“I wanted to thank you and Trena again for offering us such an amazing workshop! That was my first and best in-person workshop since I came to IU! I learned so much that I did not know before, such as using Atlas.TI to do literature review, which I will try immediately in the summer, several ways of conducting qualitative interviews, and so many software tools that I will use in the future. I also appreciate the reflection on impact on methods, materiality, outcomes, and humans. Additionally, I had the opportunity to create my digital workflow, which will be used for my Early Inquiry Project writing this summer.Jinzhi Zhou, Doctoral Student, Indiana University

“I so enjoyed the workshop today. It was exactly what I needed. I’ve been using a case study method in my culture analysis work with law firms and other organizations. My analysis has been by hand, using Excel as my primary tool. I want to explore using maybe the combination of Zotero for lit review, Good Reader App to read and annotate, and then maybe Dedoose to help with analysis.” Dr. Denise Gaskin, RavenWork Coaching & Consulting

Technology as marker of in/ex/seclusion

Call for submissions: Resisting a “Smartness” That Is All Over the Place: Technology as a Marker of In/Ex/Seclusion

Editor(s): Karin Hannes (KU Leuven) and Fred Truyen (KU Leuven)

Submission of Abstracts: 1-15 September 2022
Submission of Full Papers: 1-15 December 2022
Publication of the Issue: July 2023

We live in a societal realm where robotics and artificial intelligence are strongly reshaping our futures. The boundaries between (wo)mankind and machine are becoming increasingly blurred. Our phones are an extension of our hand, our computers have become the gatekeepers to significant others. Robots we are not—perhaps not yet. Desires, expectations and visions differ. Where would a detailed cartography of the individual and social impact of becoming (or already partly being or aspiring to be) a machine lead us? How do we imagine a future with, without or as part of the materiality that currently surrounds us? Who imagines what and how do the implicit world views as presented in fiction, fantasy and progressive research shape our future image?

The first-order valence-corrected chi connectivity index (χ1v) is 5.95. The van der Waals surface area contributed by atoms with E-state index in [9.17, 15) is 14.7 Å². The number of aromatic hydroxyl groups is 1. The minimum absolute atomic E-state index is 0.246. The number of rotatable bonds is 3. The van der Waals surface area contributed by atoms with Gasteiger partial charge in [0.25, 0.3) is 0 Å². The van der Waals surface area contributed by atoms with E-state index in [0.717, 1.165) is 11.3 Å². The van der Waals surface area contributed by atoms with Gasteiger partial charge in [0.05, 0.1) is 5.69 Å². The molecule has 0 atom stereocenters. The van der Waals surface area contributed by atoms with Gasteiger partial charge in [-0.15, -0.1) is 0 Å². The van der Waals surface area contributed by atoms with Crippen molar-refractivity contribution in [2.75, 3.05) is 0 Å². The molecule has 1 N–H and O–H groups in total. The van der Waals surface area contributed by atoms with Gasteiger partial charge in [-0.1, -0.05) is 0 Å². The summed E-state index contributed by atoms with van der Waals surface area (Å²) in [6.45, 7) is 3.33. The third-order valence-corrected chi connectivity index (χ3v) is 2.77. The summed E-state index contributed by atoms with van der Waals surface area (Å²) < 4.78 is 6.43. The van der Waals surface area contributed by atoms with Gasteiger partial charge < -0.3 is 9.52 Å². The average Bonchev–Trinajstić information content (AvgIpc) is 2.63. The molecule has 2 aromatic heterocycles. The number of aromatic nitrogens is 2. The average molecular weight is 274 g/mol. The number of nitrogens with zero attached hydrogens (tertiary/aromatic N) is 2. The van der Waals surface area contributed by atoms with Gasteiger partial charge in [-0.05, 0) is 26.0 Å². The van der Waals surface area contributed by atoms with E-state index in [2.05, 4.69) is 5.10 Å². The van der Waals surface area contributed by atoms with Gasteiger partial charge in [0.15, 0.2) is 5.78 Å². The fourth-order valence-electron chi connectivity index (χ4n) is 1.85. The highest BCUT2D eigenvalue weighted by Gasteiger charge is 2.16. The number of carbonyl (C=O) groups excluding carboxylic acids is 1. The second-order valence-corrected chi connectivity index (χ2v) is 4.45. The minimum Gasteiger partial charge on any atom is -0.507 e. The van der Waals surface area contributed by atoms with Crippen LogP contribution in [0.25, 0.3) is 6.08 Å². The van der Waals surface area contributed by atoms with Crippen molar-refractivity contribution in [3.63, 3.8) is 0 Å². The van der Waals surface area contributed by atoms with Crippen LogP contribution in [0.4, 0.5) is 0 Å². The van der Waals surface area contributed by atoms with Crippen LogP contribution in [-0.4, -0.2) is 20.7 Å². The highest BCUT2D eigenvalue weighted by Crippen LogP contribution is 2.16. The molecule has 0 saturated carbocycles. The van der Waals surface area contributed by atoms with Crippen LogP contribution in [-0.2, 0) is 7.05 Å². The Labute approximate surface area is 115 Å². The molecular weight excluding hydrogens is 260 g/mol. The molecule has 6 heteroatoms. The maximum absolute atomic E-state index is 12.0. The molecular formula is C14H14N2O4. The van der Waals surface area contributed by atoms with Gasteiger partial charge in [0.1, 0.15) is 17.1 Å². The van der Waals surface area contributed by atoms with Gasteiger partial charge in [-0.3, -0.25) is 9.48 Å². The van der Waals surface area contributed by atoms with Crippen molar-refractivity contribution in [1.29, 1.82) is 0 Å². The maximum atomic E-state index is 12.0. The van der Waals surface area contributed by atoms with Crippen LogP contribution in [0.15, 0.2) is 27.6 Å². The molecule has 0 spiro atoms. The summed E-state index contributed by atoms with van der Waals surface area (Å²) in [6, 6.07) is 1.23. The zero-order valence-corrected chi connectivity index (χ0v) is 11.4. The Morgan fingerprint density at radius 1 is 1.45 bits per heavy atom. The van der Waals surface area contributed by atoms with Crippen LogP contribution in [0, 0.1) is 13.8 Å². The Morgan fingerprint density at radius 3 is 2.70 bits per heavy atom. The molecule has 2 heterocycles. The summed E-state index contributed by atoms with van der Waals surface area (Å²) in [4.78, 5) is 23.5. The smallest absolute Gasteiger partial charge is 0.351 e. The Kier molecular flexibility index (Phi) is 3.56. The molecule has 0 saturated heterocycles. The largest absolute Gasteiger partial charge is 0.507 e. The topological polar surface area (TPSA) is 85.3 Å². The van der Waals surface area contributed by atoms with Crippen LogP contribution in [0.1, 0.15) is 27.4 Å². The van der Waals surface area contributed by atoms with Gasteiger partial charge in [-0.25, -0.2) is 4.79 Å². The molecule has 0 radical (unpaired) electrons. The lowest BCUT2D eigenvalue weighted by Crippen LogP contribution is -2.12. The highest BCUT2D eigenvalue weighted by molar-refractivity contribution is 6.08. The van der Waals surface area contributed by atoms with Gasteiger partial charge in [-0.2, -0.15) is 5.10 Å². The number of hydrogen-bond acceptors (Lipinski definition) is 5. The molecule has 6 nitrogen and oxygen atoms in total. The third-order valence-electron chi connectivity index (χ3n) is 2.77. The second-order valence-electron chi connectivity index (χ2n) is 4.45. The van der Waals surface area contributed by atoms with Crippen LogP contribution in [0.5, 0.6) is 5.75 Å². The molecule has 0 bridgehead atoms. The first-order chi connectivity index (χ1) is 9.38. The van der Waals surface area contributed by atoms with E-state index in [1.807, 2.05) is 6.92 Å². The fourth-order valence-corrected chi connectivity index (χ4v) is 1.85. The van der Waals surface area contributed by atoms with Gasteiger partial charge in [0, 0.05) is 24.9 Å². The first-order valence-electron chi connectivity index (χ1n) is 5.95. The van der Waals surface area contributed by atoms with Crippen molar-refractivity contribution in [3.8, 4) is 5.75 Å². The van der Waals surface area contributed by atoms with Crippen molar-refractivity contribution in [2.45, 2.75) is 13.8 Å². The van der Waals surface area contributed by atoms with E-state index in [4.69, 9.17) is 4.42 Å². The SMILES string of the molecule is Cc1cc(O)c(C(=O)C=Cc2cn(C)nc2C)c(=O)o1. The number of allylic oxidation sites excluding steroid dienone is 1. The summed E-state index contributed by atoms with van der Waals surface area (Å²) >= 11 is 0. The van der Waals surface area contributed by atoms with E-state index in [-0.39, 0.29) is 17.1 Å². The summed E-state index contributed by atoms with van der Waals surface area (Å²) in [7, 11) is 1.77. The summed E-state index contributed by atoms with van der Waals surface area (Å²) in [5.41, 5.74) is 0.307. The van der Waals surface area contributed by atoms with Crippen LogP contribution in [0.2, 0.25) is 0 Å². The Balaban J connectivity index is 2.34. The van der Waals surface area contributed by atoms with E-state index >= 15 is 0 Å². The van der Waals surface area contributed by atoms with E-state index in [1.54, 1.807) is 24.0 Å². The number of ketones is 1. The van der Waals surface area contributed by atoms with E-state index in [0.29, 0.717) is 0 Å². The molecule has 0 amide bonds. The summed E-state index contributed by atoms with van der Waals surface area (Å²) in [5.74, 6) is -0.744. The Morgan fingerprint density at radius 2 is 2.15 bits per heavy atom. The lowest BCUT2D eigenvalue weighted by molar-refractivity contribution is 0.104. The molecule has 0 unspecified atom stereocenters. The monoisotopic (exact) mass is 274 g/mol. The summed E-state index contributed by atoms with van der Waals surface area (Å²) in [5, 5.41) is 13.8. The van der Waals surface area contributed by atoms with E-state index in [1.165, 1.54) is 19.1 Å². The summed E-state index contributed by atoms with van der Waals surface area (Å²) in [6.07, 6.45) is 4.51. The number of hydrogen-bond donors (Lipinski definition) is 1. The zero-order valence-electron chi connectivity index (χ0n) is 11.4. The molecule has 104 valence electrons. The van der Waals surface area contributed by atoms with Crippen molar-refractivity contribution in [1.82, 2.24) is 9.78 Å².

We tremble, we hesitate, we struggle to make sense of belonging to the cloud and the tangibility of our private spaces. Perhaps we all fear the idea of the machines taking over, but the impact of this would be (and already is) unequally distributed in workspaces, schools and life more generally. The idea recasts our vision on what it means to be present as a human in a fast, increasingly digital environment, leaving some but not necessarily all behind. It reshapes our notion of what an identity is, or how particular identities embody themselves in their relation to others, humans and non-humans.